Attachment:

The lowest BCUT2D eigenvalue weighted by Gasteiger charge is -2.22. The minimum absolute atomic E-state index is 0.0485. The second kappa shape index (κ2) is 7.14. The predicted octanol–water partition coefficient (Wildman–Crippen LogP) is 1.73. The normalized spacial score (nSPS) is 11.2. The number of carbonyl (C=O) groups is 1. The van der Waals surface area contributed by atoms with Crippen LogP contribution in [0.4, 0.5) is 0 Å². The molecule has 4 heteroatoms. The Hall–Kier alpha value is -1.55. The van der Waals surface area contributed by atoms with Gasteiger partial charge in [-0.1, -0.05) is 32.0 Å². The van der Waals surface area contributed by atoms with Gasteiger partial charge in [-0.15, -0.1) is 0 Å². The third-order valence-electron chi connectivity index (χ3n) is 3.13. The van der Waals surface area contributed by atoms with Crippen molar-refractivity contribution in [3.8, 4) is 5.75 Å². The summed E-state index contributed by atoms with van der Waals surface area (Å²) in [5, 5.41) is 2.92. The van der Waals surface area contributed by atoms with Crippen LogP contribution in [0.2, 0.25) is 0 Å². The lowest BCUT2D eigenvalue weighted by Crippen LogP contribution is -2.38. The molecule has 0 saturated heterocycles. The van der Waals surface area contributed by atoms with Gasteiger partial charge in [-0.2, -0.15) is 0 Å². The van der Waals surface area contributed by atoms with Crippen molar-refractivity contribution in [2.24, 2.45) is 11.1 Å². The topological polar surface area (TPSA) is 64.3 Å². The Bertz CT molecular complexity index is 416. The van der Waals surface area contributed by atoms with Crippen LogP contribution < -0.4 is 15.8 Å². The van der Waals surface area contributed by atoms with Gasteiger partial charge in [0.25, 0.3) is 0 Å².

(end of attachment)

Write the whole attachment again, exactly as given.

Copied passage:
The lowest BCUT2D eigenvalue weighted by Gasteiger charge is -2.22. The minimum absolute atomic E-state index is 0.0485. The second kappa shape index (κ2) is 7.14. The predicted octanol–water partition coefficient (Wildman–Crippen LogP) is 1.73. The normalized spacial score (nSPS) is 11.2. The number of carbonyl (C=O) groups is 1. The van der Waals surface area contributed by atoms with Crippen LogP contribution in [0.4, 0.5) is 0 Å². The molecule has 4 heteroatoms. The Hall–Kier alpha value is -1.55. The van der Waals surface area contributed by atoms with Gasteiger partial charge in [-0.1, -0.05) is 32.0 Å². The van der Waals surface area contributed by atoms with Gasteiger partial charge in [-0.15, -0.1) is 0 Å². The third-order valence-electron chi connectivity index (χ3n) is 3.13. The van der Waals surface area contributed by atoms with Crippen molar-refractivity contribution in [3.8, 4) is 5.75 Å². The summed E-state index contributed by atoms with van der Waals surface area (Å²) in [5, 5.41) is 2.92. The van der Waals surface area contributed by atoms with Crippen LogP contribution in [0.2, 0.25) is 0 Å². The lowest BCUT2D eigenvalue weighted by Crippen LogP contribution is -2.38. The molecule has 0 saturated heterocycles. The van der Waals surface area contributed by atoms with Gasteiger partial charge in [-0.2, -0.15) is 0 Å². The van der Waals surface area contributed by atoms with Crippen molar-refractivity contribution in [2.24, 2.45) is 11.1 Å². The topological polar surface area (TPSA) is 64.3 Å². The Bertz CT molecular complexity index is 416. The van der Waals surface area contributed by atoms with Crippen LogP contribution < -0.4 is 15.8 Å². The van der Waals surface area contributed by atoms with Gasteiger partial charge in [0.25, 0.3) is 0 Å².